Eight Women, Two Model Ts, and the American West [NOOK Book]


In 1924 eight young women drove across the American West in two Model T Fords. In nine weeks they traveled more than nine thousand unpaved miles on an extended car-camping trip through six national parks, “without a man or a gun along.” It was the era of the flapper, but this book tells the story of a group of farm girls who met while attending Iowa’s Teacher’s College and who shared a “yen to see some things.”
A blend of oral and ...

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Eight Women, Two Model Ts, and the American West

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In 1924 eight young women drove across the American West in two Model T Fords. In nine weeks they traveled more than nine thousand unpaved miles on an extended car-camping trip through six national parks, “without a man or a gun along.” It was the era of the flapper, but this book tells the story of a group of farm girls who met while attending Iowa’s Teacher’s College and who shared a “yen to see some things.”
A blend of oral and written history, adventure, memoir, and just plain heartfelt living, Eight Women is a story of ordinary people doing extraordinary things. Weaving together a granddaughter’s essays with family stories and anecdotes from the 1924 trip, the book portrays four generations of women extending from nineteenth-century Norway to present-day Iowa—and sets them loose across the western United States where the perils and practicalities of automotive travel reaffirm family connections while also celebrating individual freedom.

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Editorial Reviews

Western American Literature
Through interviews, journals, letters and pictures, Wilke reclaims a narrative that had been lost even to its participants, whose memories had slipped and faded in the sixty years since their trip. She set out to capture the expedition of a lifetime and instead captured the journey of several lifetimes, including her own. The women all found the trip to be well worth taking, and Wilke's readers will feel the same.—Amy Brumfield, Western American Literature

— Amy Brumfield

SIROW Newsletter

“Wilke’s well written and hard-to-put-down book can be described as part memoir and part oral/written history.”—SIROW Newsletter (Southwest Institute for Research on Women)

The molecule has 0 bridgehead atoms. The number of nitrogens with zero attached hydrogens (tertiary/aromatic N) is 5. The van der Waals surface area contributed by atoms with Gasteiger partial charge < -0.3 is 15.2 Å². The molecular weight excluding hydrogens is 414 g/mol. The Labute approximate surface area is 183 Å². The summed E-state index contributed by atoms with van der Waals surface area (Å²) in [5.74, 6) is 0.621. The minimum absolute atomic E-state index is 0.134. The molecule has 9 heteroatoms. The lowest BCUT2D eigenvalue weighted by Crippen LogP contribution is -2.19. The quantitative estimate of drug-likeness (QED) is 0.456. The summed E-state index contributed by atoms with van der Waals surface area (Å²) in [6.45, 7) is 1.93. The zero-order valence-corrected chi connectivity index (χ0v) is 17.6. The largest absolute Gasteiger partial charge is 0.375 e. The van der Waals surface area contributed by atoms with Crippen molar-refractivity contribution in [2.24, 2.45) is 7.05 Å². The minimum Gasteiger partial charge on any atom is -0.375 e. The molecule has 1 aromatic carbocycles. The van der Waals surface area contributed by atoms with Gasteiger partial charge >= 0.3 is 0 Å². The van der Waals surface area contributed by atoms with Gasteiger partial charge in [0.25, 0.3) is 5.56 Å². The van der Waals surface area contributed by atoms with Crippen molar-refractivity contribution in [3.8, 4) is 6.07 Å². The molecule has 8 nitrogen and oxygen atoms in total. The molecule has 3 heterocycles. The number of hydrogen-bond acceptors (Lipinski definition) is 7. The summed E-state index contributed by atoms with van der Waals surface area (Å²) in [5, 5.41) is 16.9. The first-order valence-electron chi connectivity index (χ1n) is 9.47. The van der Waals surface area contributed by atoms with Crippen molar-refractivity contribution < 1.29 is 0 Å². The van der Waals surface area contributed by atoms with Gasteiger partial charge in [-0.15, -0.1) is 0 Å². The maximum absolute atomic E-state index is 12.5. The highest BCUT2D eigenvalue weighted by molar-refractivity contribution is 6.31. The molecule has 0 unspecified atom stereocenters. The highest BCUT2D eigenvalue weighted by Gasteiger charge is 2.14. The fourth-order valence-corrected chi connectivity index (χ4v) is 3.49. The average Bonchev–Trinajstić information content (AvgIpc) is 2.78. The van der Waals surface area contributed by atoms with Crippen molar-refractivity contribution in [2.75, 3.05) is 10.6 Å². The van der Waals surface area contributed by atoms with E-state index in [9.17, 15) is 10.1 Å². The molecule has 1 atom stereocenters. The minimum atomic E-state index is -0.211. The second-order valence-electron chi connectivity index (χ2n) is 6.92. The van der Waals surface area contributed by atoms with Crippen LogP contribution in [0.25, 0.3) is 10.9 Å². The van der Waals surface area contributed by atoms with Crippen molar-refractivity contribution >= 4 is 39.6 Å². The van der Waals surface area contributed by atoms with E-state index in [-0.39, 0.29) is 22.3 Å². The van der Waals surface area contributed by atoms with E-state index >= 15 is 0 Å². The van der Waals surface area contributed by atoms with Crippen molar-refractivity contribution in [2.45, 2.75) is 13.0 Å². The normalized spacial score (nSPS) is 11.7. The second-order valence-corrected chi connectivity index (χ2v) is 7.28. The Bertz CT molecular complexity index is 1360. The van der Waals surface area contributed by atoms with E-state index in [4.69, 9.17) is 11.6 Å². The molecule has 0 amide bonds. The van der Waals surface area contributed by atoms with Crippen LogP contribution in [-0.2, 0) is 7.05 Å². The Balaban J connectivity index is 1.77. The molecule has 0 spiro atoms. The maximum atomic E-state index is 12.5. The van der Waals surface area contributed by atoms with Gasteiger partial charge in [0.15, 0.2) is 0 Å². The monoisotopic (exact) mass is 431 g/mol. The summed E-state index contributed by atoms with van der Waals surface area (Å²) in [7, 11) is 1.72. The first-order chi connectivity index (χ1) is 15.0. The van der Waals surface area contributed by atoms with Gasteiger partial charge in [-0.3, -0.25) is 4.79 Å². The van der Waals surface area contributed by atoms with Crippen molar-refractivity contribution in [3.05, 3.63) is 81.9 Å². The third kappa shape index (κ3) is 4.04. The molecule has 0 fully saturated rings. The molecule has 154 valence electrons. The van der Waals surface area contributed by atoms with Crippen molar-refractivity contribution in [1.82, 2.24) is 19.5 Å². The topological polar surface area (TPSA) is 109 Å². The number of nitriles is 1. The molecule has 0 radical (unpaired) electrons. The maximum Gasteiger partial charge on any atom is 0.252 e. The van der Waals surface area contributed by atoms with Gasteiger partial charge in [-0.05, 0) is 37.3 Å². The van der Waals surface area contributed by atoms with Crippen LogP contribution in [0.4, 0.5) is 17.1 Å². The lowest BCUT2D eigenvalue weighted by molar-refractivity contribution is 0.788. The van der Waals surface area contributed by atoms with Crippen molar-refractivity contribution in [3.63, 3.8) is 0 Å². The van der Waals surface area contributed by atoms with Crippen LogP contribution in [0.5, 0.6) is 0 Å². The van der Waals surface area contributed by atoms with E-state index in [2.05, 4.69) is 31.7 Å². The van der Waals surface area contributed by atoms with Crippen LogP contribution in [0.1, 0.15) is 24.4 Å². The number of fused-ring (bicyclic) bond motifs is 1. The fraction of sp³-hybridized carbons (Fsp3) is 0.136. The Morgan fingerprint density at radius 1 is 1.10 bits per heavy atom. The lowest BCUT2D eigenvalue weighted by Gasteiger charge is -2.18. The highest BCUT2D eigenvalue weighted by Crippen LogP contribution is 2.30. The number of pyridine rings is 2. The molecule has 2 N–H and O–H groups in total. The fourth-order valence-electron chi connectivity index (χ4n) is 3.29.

Outside Bozeman
[C]ompellingly conveys the passion and determination that led these brave young travelers to ‘see some things’ together . . . . Throughout the book, Wilke expertly interweaves her own story of personal discovery and connection to the West . . . . The result is a seamless fusion of memoir and adventure, insight and history.—Outside Bozeman

— Mike England

Entertaining and inspiring.—Booklist

— Danise Hoover


“A charming reminiscence.”

Booklist - Danise Hoover

“Entertaining and inspiring.”—Booklist
Outside Bozeman - Mike England

“[C]ompellingly conveys the passion and determination that led these brave young travelers to ‘see some things’ together . . . . Throughout the book, Wilke expertly interweaves her own story of personal discovery and connection to the West . . . . The result is a seamless fusion of memoir and adventure, insight and history.”—Outside Bozeman
Western American Literature - Amy Brumfield

"Through interviews, journals, letters and pictures, Wilke reclaims a narrative that had been lost even to its participants, whose memories had slipped and faded in the sixty years since their trip. She set out to capture the expedition of a lifetime and instead captured the journey of several lifetimes, including her own. The women all found the trip to be well worth taking, and Wilke's readers will feel the same."—Amy Brumfield, Western American Literature
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Product Details

  • ISBN-13: 9780803209978
  • Publisher: University of Nebraska Press
  • Publication date: 12/1/2007
  • Series: Women in the West
  • Sold by: Barnes & Noble
  • Format: eBook
  • Sales rank: 1,182,461
  • File size: 2 MB

Meet the Author

Joanne Wilke’s work has appeared in the Crazy Woman Creek: Women Rewrite the American West and Leaning into the Wind: Women Write from the Heart of the West anthologies. She has also written pieces for the Montana Quarterly, the Pacific Review, and the Christian Science Monitor.
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Read an Excerpt

Eight Women, Two Model Ts, and the American West

Copyright © 2007 Board of Regents of the University of Nebraska
All right reserved.

ISBN: 978-0-8032-6019-1

Chapter One

A Beginning

I first saw the bluffs when I was four. We drove from California to Iowa in a Volkswagen Bug. I could stretch out in the back seat, with my little sister in the space behind that we called the back window. It was the first of many car trips to Iowa, always in the summer. The July heat was miserable, with little fluctuation day or night. Who wanted to visit Iowa when it was ninety degrees or more with 90 percent humidity? Or drive across Nevada or Nebraska without air-conditioning? Even Mom doesn't understand it anymore; she says she wanted to show off her little family. But every year? Our record was forty-two hours straight. At least at night the sun wasn't beating on you through the windows. Once at the farm, we unstuck our thighs from the vinyl upholstery, tumbled from the car like overcooked spaghetti, and staggered bleary-eyed toward the bathroom. At least we could move.